Reduce Inequality and Increase Trust in Bristol

There is a simple way to reduce inequality and increase trust, which the majority of the population want-

The council should pay its staff, and require the same in its contractual arrangements, on a ratio of 1:10 or less, so that if the lowest pay is £15k, the highest is no more than £150k.

Why the contribution is important

More equal societies are more trusting, with better education and health outcomes, and less crime.

Unless we do this, all the other good ideas will not work.

 This would be an achievable, and small start towards greater equality. Come on George, you can do this.

Cities Outlook 2013 puts Bristol as 24th most disparate city out of the 63 cities sampled.

by user413689 on November 25, 2013 at 10:30AM

Current Rating

Average rating: 4.1
Based on: 7 votes


  • Posted by user375873 November 27, 2013 at 07:58

    Thank you, Sarah, for this sensible and proven idea. I wonder if the £150K level is itself too high and would suggest a 1:5 rate. There are some places like Camphill, where historically co workers who care for the learning disabled take no wages at all, just put in expenses, generous, for their needs, including Steiner school education if they have children, and none if they are childless. This works out in Botton Village at about £20,000 cost to the taxpayer and the charity per year. Until recently, when the new CEO introduced expensive managers, who no longer share their lives with the LD people, this has been very successful.

    What this requires, of course, is total honesty and transparency, and a recognition that resources are not infinite and must be shared if the community, or the city government is to survive.

    This would of course eliminate Green Cllr. Gus Hoyt's proposal to pay a new "consultant" over £100K to give ideas that could probably be obtained/donated for the public good by equally smart people. Some of us in his constituency question why Gus has been so reluctant to even meet with our homeless resident friends from Bristol Foundation Housing, to hear their plight since having their Exempt housing benefit cut by two-thirds.

    Surely, as our wonderful former councillor, Dr. Jon Rogers, explained to me at a neighbourhood forum meeting, it would be possible to raise money from homeowners--if only we could trust that it would be going on genuine causes of real need, rather than people who appear to be friends of the elected politicians.

    Sarah is so right to use this title of reducing inequality and increasing trust. It is the job of politicians, like teachers, to set inspiring examples, and to put their hands in their pockets to contribute to the Mayor's special fund. I would suggest that George, whom I admire for his audacity, take the first step and contribute the proceeds from his bar profits at the Canteen to a new Mayor's Bristol Homeless Fund, to be administered by a cross-party independent group of citizens. They can in turn appeal to homeowners like myself to contribute far more than 50p a week, the sum proposed of 2% tax rise. The value of these homes, as Dr. Jon explained goes up every day. He is willing to contribute, Gus. Are you and George? I am willing to meet and share my considerable fundraising and press skills, if we can see good faith shown by all of you asking those of us to cut back on vital services. Peace, love and trusting in the universe to help you to stop playing party politics and move creatively and decisively this Christmas, for our most vulnerable residents. Anita Bennett, mother of Isabel, with Downs Syndrome, beneficiary of excellent care from social services Care and After Team, amongst other services now no doubt under threat. While "green" politicians spend our tax money on "consultant", friends, no doubt. Please forgive my apparent cynicism. I was just so upset when both Gus and George refused to even meet my homeless friends living in Bristol Foundation Housing hostels recently. Or are there more votes in RPZ, not even democratically discussed in our ward, and in other lovely schemes, I agree, than there are in the war veterans with mental health problems, young offenders, put in jail due to idiotic drug laws that benefit the black economy and not themselves. More equal societies, more democracy, more compassion, more honesty, starting right at the top. I am a feminist socialist, looking for a political party like Labour used to be, and wondering if this city is really going to be able to justify our vote to have a mayor. Creative fundraising ideas for the council, a new transparency not cronyism, the putting of our most needy residents first, with controls so they come off the welfare state workshy mentality. I might add that it is many immigrants, asylum seekers who demonstrate the qualities that this city and council need of hard work. Maybe what we need, Sarah, since I don't know you, is a new Trust and Equality Party.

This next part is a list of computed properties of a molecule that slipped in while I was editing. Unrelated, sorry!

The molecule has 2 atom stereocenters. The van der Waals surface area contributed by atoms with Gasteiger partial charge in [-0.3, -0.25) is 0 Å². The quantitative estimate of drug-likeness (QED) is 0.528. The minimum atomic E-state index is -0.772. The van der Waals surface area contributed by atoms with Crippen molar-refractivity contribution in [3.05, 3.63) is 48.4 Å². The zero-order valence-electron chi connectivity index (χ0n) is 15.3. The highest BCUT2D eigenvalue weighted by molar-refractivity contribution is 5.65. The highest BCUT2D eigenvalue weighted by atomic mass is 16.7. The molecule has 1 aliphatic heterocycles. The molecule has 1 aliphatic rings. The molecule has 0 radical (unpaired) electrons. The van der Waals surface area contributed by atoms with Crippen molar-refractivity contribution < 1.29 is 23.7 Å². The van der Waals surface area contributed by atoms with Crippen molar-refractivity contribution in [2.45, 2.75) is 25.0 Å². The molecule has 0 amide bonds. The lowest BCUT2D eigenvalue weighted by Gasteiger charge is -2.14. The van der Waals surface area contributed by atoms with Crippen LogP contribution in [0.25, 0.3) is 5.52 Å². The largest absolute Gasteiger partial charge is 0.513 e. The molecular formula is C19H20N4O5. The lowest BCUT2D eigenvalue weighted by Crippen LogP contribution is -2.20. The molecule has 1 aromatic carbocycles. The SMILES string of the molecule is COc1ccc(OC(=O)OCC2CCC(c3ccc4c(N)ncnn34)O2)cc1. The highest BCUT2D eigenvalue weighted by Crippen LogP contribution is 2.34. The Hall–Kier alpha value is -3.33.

With high hopes that this is heard during these consultations this week!
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